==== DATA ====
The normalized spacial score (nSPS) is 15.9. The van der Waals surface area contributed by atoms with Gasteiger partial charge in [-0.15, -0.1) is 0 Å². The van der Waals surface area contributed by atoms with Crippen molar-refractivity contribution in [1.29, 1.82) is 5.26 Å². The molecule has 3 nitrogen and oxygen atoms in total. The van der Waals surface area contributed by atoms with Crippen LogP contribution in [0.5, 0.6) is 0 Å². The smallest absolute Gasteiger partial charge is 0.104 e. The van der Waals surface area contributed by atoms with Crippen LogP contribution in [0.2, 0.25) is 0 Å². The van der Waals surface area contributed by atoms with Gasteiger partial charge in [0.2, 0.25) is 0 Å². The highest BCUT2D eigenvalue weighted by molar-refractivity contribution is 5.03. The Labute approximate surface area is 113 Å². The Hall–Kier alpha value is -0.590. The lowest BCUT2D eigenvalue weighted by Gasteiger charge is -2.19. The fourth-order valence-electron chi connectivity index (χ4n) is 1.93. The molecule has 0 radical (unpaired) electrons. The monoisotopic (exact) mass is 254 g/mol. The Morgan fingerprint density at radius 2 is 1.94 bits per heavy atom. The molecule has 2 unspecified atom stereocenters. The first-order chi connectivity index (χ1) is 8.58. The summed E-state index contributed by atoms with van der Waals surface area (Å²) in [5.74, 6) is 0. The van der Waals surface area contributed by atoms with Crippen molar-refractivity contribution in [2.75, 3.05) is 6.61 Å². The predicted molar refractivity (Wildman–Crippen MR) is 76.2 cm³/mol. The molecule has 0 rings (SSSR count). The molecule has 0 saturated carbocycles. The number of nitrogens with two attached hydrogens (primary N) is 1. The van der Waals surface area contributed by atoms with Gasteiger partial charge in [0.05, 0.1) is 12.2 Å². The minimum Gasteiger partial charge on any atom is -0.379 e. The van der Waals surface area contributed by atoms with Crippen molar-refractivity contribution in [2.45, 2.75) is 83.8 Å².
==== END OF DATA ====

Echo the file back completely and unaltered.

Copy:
The normalized spacial score (nSPS) is 15.9. The van der Waals surface area contributed by atoms with Gasteiger partial charge in [-0.15, -0.1) is 0 Å². The van der Waals surface area contributed by atoms with Crippen molar-refractivity contribution in [1.29, 1.82) is 5.26 Å². The molecule has 3 nitrogen and oxygen atoms in total. The van der Waals surface area contributed by atoms with Crippen LogP contribution in [0.5, 0.6) is 0 Å². The smallest absolute Gasteiger partial charge is 0.104 e. The van der Waals surface area contributed by atoms with Crippen LogP contribution in [0.2, 0.25) is 0 Å². The van der Waals surface area contributed by atoms with Gasteiger partial charge in [0.2, 0.25) is 0 Å². The highest BCUT2D eigenvalue weighted by molar-refractivity contribution is 5.03. The Labute approximate surface area is 113 Å². The Hall–Kier alpha value is -0.590. The lowest BCUT2D eigenvalue weighted by Gasteiger charge is -2.19. The fourth-order valence-electron chi connectivity index (χ4n) is 1.93. The molecule has 0 radical (unpaired) electrons. The monoisotopic (exact) mass is 254 g/mol. The Morgan fingerprint density at radius 2 is 1.94 bits per heavy atom. The molecule has 2 unspecified atom stereocenters. The first-order chi connectivity index (χ1) is 8.58. The summed E-state index contributed by atoms with van der Waals surface area (Å²) in [5.74, 6) is 0. The van der Waals surface area contributed by atoms with Crippen molar-refractivity contribution in [2.75, 3.05) is 6.61 Å². The predicted molar refractivity (Wildman–Crippen MR) is 76.2 cm³/mol. The molecule has 0 rings (SSSR count). The molecule has 0 saturated carbocycles. The number of nitrogens with two attached hydrogens (primary N) is 1. The van der Waals surface area contributed by atoms with Gasteiger partial charge in [0.05, 0.1) is 12.2 Å². The minimum Gasteiger partial charge on any atom is -0.379 e. The van der Waals surface area contributed by atoms with Crippen molar-refractivity contribution in [2.45, 2.75) is 83.8 Å².